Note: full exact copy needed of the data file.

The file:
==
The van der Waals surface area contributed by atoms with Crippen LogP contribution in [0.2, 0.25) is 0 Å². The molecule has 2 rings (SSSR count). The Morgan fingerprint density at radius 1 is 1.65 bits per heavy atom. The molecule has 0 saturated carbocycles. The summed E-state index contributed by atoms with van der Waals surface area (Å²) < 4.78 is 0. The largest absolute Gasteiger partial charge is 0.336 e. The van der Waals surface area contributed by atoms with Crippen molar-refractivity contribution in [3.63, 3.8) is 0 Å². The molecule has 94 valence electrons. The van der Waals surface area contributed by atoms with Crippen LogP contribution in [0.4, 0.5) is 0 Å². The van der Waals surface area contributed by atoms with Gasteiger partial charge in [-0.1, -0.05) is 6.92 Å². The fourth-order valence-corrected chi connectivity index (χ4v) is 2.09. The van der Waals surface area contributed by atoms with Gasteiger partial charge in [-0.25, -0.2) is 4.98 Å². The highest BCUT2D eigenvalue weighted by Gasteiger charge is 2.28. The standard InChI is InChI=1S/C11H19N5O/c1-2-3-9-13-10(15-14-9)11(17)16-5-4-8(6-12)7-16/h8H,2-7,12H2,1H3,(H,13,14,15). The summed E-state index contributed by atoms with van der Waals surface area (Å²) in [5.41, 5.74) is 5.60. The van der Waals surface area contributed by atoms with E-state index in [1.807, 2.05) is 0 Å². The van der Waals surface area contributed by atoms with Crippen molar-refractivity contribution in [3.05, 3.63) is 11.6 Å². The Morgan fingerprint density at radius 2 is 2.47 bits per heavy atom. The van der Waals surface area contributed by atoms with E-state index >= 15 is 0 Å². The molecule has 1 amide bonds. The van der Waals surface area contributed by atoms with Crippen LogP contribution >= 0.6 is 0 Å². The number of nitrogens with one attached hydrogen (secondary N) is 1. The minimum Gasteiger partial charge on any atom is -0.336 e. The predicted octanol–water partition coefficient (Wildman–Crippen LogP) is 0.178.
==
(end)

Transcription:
The van der Waals surface area contributed by atoms with Crippen LogP contribution in [0.2, 0.25) is 0 Å². The molecule has 2 rings (SSSR count). The Morgan fingerprint density at radius 1 is 1.65 bits per heavy atom. The molecule has 0 saturated carbocycles. The summed E-state index contributed by atoms with van der Waals surface area (Å²) < 4.78 is 0. The largest absolute Gasteiger partial charge is 0.336 e. The van der Waals surface area contributed by atoms with Crippen molar-refractivity contribution in [3.63, 3.8) is 0 Å². The molecule has 94 valence electrons. The van der Waals surface area contributed by atoms with Crippen LogP contribution in [0.4, 0.5) is 0 Å². The van der Waals surface area contributed by atoms with Gasteiger partial charge in [-0.1, -0.05) is 6.92 Å². The fourth-order valence-corrected chi connectivity index (χ4v) is 2.09. The van der Waals surface area contributed by atoms with Gasteiger partial charge in [-0.25, -0.2) is 4.98 Å². The highest BCUT2D eigenvalue weighted by Gasteiger charge is 2.28. The standard InChI is InChI=1S/C11H19N5O/c1-2-3-9-13-10(15-14-9)11(17)16-5-4-8(6-12)7-16/h8H,2-7,12H2,1H3,(H,13,14,15). The summed E-state index contributed by atoms with van der Waals surface area (Å²) in [5.41, 5.74) is 5.60. The van der Waals surface area contributed by atoms with E-state index in [1.807, 2.05) is 0 Å². The van der Waals surface area contributed by atoms with Crippen molar-refractivity contribution in [3.05, 3.63) is 11.6 Å². The Morgan fingerprint density at radius 2 is 2.47 bits per heavy atom. The van der Waals surface area contributed by atoms with E-state index >= 15 is 0 Å². The molecule has 1 amide bonds. The van der Waals surface area contributed by atoms with Crippen LogP contribution >= 0.6 is 0 Å². The number of nitrogens with one attached hydrogen (secondary N) is 1. The minimum Gasteiger partial charge on any atom is -0.336 e. The predicted octanol–water partition coefficient (Wildman–Crippen LogP) is 0.178.